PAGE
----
Closures are an essential part of JavaScript that, for me at least, are easy to understand but tricky to explain well. Unfortunately, they come up a lot in job interviews, so I thought it was time to take a deeper dive into what closures are and why they are important.

What Are They?

According to MDN, a closure is the combination of a function and the lexical environment within which that function was declared.

What does that mean? When you declare a function inside of another function, the inner function has access to its own scope, as well as the scope of the outer function. In other words, the inner function will still have access to any local variables that were in-scope at the time of creation, even though those variables may not be in scope when that function is called.

How Do You Use Them?

To use a closure, all you have to do is define a function within another function and then return it, or pass it as an argument to another function so that it can be used outside of the context it where it was defined.

What Are They Good For?

Closures allow us to do a lot of handy things. Here are a few examples:

Data Privacy

Data Privacy. Closures are one of the primary ways to make data private in JavaScript. When you use a closure to wrap a variable, that variable is only accessible inside the outer function. The only way to access that data from somewhere else in your code is by creating a function inside the outer function that has access.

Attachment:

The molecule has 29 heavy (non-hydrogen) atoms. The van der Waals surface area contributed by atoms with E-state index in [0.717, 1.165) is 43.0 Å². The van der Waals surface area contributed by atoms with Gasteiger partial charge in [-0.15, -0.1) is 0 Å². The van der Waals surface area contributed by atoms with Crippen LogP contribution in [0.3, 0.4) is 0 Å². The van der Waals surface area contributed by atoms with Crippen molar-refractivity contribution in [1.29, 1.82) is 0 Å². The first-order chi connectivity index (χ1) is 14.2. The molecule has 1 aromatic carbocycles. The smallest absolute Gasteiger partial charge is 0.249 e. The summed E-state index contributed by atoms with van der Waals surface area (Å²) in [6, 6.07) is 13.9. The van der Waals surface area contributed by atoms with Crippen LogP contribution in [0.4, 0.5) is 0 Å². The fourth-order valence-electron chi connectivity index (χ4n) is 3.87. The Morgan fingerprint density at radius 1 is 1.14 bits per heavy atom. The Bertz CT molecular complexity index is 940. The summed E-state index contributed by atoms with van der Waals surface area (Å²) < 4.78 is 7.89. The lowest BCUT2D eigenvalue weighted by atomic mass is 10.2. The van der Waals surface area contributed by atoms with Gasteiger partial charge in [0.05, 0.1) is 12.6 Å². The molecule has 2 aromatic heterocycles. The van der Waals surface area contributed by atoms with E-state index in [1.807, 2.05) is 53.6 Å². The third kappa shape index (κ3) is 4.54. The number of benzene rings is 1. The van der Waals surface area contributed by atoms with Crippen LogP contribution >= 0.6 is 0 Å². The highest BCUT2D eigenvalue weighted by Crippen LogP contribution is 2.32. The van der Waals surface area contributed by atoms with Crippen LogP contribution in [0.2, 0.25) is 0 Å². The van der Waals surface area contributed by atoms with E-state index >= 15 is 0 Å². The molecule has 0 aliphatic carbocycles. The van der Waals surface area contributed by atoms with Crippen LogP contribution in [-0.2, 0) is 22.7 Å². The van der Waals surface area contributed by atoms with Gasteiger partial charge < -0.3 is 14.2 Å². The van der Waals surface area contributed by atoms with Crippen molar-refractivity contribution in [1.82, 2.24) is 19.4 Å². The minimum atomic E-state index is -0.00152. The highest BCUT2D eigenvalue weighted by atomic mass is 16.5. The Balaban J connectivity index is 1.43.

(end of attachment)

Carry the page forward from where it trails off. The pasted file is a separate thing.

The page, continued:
Because myData is created inside a closure, it can’t be manipulated from outside of outerFunction(). The only way it is accessible is through the inner function.


State. Closures are essential for creating objects that have state. Just like in the private data example above, if we create a variable in the outer function we can manipulate it with inner functions and use it to keep track of the state of an object.

In the example above, we create a simple counter that uses a variable called state to keep track of what number we are on. In this case the outer function returns an object with three functions in it that allow us to manipulate the state of our counter in different ways.

Factory Functions

Factory Functions. Another useful aspect of closures is how they can be used to create factory functions. A factory function is a function that returns other functions.

In this case, we’ve used a closure to create a function that outputs a bunch of new functions with variations based on the argument we pass to the factory function. This allows us to create a bunch of functions dynamically with just a few lines of code.

So closures can be pretty magical and it turns out…. Understanding them allows you to do some extremely powerful things.